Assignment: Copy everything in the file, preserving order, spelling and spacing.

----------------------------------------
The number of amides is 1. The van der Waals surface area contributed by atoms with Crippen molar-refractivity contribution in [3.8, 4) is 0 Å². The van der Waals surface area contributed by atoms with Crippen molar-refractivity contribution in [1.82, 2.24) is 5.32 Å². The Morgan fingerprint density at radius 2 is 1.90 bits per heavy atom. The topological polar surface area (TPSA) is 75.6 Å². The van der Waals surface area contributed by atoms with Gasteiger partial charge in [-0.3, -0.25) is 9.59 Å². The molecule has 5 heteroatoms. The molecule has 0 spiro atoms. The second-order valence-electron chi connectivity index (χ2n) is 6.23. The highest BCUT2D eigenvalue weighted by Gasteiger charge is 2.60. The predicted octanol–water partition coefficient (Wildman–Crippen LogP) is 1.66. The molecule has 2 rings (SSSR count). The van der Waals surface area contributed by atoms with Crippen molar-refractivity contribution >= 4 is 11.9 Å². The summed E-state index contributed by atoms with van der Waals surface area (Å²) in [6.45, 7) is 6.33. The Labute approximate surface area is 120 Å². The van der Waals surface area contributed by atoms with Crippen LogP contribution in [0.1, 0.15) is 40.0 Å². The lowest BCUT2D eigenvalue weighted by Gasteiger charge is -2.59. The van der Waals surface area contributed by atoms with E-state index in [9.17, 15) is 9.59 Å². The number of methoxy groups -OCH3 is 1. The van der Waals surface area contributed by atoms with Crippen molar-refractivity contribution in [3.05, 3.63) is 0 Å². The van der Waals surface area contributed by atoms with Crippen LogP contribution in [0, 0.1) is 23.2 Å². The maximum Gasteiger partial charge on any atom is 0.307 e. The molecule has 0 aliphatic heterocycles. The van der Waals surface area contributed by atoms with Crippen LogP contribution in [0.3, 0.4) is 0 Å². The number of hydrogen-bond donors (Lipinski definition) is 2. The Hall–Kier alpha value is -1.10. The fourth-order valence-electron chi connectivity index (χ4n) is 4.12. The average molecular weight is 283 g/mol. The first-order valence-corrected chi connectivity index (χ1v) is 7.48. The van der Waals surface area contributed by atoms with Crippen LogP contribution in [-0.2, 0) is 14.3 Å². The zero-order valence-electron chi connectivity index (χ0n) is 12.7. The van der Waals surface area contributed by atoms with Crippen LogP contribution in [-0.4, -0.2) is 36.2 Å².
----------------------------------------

The number of amides is 1. The van der Waals surface area contributed by atoms with Crippen molar-refractivity contribution in [3.8, 4) is 0 Å². The van der Waals surface area contributed by atoms with Crippen molar-refractivity contribution in [1.82, 2.24) is 5.32 Å². The Morgan fingerprint density at radius 2 is 1.90 bits per heavy atom. The topological polar surface area (TPSA) is 75.6 Å². The van der Waals surface area contributed by atoms with Gasteiger partial charge in [-0.3, -0.25) is 9.59 Å². The molecule has 5 heteroatoms. The molecule has 0 spiro atoms. The second-order valence-electron chi connectivity index (χ2n) is 6.23. The highest BCUT2D eigenvalue weighted by Gasteiger charge is 2.60. The predicted octanol–water partition coefficient (Wildman–Crippen LogP) is 1.66. The molecule has 2 rings (SSSR count). The van der Waals surface area contributed by atoms with Crippen molar-refractivity contribution >= 4 is 11.9 Å². The summed E-state index contributed by atoms with van der Waals surface area (Å²) in [6.45, 7) is 6.33. The Labute approximate surface area is 120 Å². The van der Waals surface area contributed by atoms with Crippen LogP contribution in [0.1, 0.15) is 40.0 Å². The lowest BCUT2D eigenvalue weighted by Gasteiger charge is -2.59. The van der Waals surface area contributed by atoms with E-state index in [9.17, 15) is 9.59 Å². The number of methoxy groups -OCH3 is 1. The van der Waals surface area contributed by atoms with Crippen molar-refractivity contribution in [3.05, 3.63) is 0 Å². The van der Waals surface area contributed by atoms with Crippen LogP contribution in [0, 0.1) is 23.2 Å². The maximum Gasteiger partial charge on any atom is 0.307 e. The molecule has 0 aliphatic heterocycles. The van der Waals surface area contributed by atoms with Crippen LogP contribution in [0.3, 0.4) is 0 Å². The number of hydrogen-bond donors (Lipinski definition) is 2. The Hall–Kier alpha value is -1.10. The fourth-order valence-electron chi connectivity index (χ4n) is 4.12. The average molecular weight is 283 g/mol. The first-order valence-corrected chi connectivity index (χ1v) is 7.48. The van der Waals surface area contributed by atoms with Crippen LogP contribution in [-0.2, 0) is 14.3 Å². The zero-order valence-electron chi connectivity index (χ0n) is 12.7. The van der Waals surface area contributed by atoms with Crippen LogP contribution in [-0.4, -0.2) is 36.2 Å².